Boaters sail in the Great South Bay in Sayville on...

Boaters sail in the Great South Bay in Sayville on July 5, 2021. Credit: Reece T. Williams

Boating boomed last year as pandemic-weary New Yorkers found freedom and fun on the water — although the increase did not drive fatalities higher, experts said.

Still, 18 New Yorkers died in boating accidents in 2021, down from 31 the year before, according to annual reports by the U.S. Coast Guard and the New York State Office of Parks, Recreation and Historic Preservation.

The impact of skyrocketing fuel prices — small motorboats often run on the same gasoline as cars — likely will shorten excursions, but whether that reduces accidents is uncertain, experts said.

Since 2000, there has been a 90% reduction in marine engine emissions. 

And today's boat engines burn fuel 40% more efficiently than in 2000, the Washington, D.C.-based National Marine Manufacturers Association says.

"When fuel prices spike, people tend to vacation closer to home but they don’t stop vacationing,” said Paul Littman, New York State boating law administrator. Recreational boats comprise  0.5% of U.S. gasoline sales.

While safety experts say years of data are needed to confirm a trend, boat sales soared last year, with New York registrations rising to 439,508, a gain of 6,051, the state report said.

With just a few exceptions, registrations in New York had mainly declined from 2002 to 2020, when getting out on the water — just like going to parks — became one of the safest and most attractive ways to escape the boredom and stresses of possibly working and living at home.

Nationwide sales of boats — often acutely sensitive to downturns because they are not seen as necessities — have been recovering since the 2007 to 2009 Great Recession.

“The waterways became kind of an outlet, when a lot of recreational activities were closed down or suspended, so the waterways became more congested, boat sales increased dramatically,” said Kevin Williams, commanding officer of the Suffolk County police Marine Bureau, by telephone.

“The amount of inexperienced boaters that are out there that we’ve seen really definitely increased, and that really hasn’t abated yet.”

These novices might explain the rise in fatalities and accidents in 2020.

“In 2020, we saw a spike in the number of accidents,” said Littman. Now, he added, “The trendline is going back to a more normal trendline.”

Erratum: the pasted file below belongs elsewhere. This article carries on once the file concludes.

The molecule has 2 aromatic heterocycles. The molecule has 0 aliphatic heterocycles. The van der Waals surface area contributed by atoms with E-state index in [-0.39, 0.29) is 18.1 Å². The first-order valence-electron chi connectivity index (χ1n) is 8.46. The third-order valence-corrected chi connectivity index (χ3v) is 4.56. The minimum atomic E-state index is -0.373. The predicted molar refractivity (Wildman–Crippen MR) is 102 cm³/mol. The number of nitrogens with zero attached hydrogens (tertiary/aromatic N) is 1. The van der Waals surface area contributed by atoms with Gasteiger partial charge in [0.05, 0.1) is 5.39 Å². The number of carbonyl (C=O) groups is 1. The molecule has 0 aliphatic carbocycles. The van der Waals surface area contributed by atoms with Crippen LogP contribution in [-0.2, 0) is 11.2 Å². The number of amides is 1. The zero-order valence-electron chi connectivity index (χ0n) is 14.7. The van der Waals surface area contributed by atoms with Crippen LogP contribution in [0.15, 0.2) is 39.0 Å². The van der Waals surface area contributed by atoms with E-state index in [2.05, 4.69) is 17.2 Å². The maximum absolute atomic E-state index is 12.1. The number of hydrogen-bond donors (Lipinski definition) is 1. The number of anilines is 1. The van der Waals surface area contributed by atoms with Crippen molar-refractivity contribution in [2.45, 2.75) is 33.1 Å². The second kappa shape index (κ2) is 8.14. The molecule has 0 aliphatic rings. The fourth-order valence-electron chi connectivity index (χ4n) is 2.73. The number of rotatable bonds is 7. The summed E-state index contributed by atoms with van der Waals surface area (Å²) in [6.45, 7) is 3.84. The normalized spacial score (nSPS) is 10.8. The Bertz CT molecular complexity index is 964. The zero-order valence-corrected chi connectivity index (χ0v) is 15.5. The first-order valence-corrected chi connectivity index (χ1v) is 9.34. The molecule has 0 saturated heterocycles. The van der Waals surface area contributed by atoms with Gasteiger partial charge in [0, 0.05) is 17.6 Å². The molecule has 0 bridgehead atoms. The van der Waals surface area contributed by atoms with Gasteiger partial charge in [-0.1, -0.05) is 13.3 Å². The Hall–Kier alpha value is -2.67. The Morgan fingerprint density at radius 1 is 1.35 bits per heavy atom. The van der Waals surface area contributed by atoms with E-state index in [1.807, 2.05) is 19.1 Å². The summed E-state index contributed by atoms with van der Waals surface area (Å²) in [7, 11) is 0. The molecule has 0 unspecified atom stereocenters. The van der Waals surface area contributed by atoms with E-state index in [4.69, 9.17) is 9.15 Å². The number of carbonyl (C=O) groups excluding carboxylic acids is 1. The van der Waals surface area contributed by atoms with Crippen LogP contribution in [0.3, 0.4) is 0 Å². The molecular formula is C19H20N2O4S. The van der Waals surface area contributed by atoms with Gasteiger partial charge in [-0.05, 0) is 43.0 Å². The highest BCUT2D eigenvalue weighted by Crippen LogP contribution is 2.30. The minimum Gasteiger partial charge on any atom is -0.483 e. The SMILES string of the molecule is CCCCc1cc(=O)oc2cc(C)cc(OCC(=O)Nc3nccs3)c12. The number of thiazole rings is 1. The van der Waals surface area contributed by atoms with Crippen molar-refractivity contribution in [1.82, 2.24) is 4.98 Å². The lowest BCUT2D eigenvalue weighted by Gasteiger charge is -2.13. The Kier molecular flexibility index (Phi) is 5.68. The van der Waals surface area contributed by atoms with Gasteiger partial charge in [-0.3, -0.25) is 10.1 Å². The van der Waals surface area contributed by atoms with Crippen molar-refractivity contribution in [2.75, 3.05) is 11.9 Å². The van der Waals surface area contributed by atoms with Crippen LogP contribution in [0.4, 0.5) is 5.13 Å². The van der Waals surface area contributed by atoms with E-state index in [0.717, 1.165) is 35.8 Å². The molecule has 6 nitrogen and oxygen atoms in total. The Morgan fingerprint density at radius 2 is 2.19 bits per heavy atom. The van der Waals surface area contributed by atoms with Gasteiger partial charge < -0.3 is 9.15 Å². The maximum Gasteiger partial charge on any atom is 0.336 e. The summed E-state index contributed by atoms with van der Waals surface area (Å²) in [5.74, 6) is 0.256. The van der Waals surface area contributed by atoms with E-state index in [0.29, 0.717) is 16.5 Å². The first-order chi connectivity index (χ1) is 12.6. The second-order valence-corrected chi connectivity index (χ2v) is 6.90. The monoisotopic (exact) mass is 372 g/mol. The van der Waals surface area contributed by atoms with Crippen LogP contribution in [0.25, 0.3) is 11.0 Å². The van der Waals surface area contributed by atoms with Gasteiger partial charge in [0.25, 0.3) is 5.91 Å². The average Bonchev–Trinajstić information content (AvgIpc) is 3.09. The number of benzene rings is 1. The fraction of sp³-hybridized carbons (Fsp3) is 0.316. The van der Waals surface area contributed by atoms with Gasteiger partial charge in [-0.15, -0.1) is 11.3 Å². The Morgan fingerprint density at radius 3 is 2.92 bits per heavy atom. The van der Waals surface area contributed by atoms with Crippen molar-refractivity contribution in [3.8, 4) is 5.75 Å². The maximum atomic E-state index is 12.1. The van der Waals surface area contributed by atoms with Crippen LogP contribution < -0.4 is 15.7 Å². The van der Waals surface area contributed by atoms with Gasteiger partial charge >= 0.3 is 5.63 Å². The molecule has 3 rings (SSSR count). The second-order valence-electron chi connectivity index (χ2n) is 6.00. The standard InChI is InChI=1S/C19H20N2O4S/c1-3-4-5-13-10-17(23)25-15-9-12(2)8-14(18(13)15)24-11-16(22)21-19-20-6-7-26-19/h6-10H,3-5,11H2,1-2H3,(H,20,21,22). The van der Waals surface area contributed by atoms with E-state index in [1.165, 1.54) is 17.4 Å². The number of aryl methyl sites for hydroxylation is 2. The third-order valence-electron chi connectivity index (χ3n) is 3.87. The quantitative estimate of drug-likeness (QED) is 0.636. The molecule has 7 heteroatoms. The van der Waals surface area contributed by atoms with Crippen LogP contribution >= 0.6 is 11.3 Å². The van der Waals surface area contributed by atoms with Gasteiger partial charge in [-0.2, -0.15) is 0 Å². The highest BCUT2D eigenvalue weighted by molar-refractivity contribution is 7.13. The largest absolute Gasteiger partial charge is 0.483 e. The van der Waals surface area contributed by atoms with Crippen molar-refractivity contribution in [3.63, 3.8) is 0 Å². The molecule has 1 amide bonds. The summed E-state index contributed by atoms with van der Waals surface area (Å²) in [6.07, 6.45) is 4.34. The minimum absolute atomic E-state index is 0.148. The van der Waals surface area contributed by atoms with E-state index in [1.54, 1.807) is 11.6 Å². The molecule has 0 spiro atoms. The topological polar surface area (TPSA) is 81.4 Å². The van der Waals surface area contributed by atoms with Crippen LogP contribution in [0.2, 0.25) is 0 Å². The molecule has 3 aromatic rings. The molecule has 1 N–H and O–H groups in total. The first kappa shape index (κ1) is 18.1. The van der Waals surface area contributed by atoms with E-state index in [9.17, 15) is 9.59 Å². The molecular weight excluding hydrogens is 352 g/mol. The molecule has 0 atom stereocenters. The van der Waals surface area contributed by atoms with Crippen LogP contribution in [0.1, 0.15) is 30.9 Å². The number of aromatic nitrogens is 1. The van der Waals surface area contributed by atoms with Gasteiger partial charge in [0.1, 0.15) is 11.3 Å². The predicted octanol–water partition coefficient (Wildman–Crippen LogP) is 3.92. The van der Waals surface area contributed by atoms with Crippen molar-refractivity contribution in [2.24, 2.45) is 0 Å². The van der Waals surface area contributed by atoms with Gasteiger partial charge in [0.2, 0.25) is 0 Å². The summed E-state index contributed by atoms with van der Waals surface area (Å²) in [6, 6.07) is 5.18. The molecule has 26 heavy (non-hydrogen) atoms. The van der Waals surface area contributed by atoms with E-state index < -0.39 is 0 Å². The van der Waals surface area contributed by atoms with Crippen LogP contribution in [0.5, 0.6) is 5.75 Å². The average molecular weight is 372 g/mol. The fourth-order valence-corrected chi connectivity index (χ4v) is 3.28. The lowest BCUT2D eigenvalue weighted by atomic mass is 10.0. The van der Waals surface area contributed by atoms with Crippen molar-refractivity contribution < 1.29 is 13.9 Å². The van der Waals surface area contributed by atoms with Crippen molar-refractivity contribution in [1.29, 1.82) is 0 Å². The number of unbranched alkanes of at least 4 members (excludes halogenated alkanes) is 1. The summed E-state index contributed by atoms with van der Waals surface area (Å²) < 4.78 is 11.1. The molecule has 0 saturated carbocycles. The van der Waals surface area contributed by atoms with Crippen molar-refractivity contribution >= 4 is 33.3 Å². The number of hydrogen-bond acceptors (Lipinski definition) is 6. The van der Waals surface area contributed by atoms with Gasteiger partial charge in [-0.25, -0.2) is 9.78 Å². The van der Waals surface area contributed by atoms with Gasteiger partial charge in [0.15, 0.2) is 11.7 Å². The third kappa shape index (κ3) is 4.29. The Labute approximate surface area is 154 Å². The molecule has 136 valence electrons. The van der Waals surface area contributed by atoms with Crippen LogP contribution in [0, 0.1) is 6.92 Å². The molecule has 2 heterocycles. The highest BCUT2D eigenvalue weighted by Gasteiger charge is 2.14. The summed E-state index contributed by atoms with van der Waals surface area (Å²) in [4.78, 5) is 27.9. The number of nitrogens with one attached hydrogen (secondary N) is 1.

Two years ago, there were 240 accidents, down from 251 in 2019, the state data shows. Accidents fell last year to 192.

In New York, the number of accidents has mainly declined, albeit in a seesaw pattern, since a high of 362 in 1988.

Modern boats are safer, experts say, and chart plotter devices and various apps, from navigation to weather, plus cellphones are helpful. However, all boaters should have a VHF radio, they said.

Experts also cite the state’s 2019 Brianna’s Law, which was inspired by the 2005 death of 11-year-old Brianna Lieneck in a boat crash on the Great South Bay.

Anyone born after 1988 must take an approved boating safety course. By 2025, all New York boaters must do so as the law’s five-year phase-in ends.

Safety experts say wearing life jackets should be as automatic as buckling a car's seat belt. Yet from 2005 to 2021, none of New York's drowning victims had one on, the state report said.

The other top risk factors are also well known: three out of four boaters who died were in crafts under 21 feet long, with open motorboats accounting for 44% of the fatalities, followed by kayaks, 15%, and pontoons, 10%, the Coast Guard said. Alcohol was the leading cause in 16% of deaths.

So far, any impact from spiraling fuel prices appears modest. Said Patrick Fay, of Manhasset Bay Marina: “People are definitely not filling up as much, but they are still going out.”

Unlike someone going to Fire Island for the day, however, Nick Sinclair, general manager of Patchogue’s Leeward Cove Marina, said: “It’s a much different call for boats going offshore, purchasing 500 gallons to go tuna fishing. I would imagine that’s a much bigger deal, more calculated and planned.”

For now at least, the higher end of the market appears to be holding up. At Sag Harbor Marina, which can handle 110-foot boats, “We have people calling every day to see if we have space for them,” said Elizabeth Grignon, an office assistant.

Increased fuel prices might have another effect. Walt Taylor, Boston-based U.S. Coast Guard District recreational boating specialist, said: “I think it may draw more human powered-craft: canoes, kayaks, stand-up paddleboards.”

And that prospect, Littman said, raises “one of the greatest concerns I have.” 

“One of the increasing statistics over time has been the edging up of a number of fatalities in kayaks.”

One paddleboarder drowned last year in Nassau, its sole fatality, the state report said. In Suffolk, four boaters died — one in a kayak, one in a canoe, and two in open motorboats.

Taylor's conversations with individuals who rely on arm-power reveal they “really don’t consider themselves boaters,” he said. Although obliged to have a life jacket, a whistle, and a light, “a lot of them don’t realize there are a lot of requirements for their equipment.” 

Although demand for electric cars is intensifying in this era of high fuel prices, whether sales of electric boats will spike remains to be seen.

Said Littman: "It will hit a critical mass, but when is sort of hard to predict."

Correction: An earlier version of this story did not accurately describe how Brianna Lieneck died.

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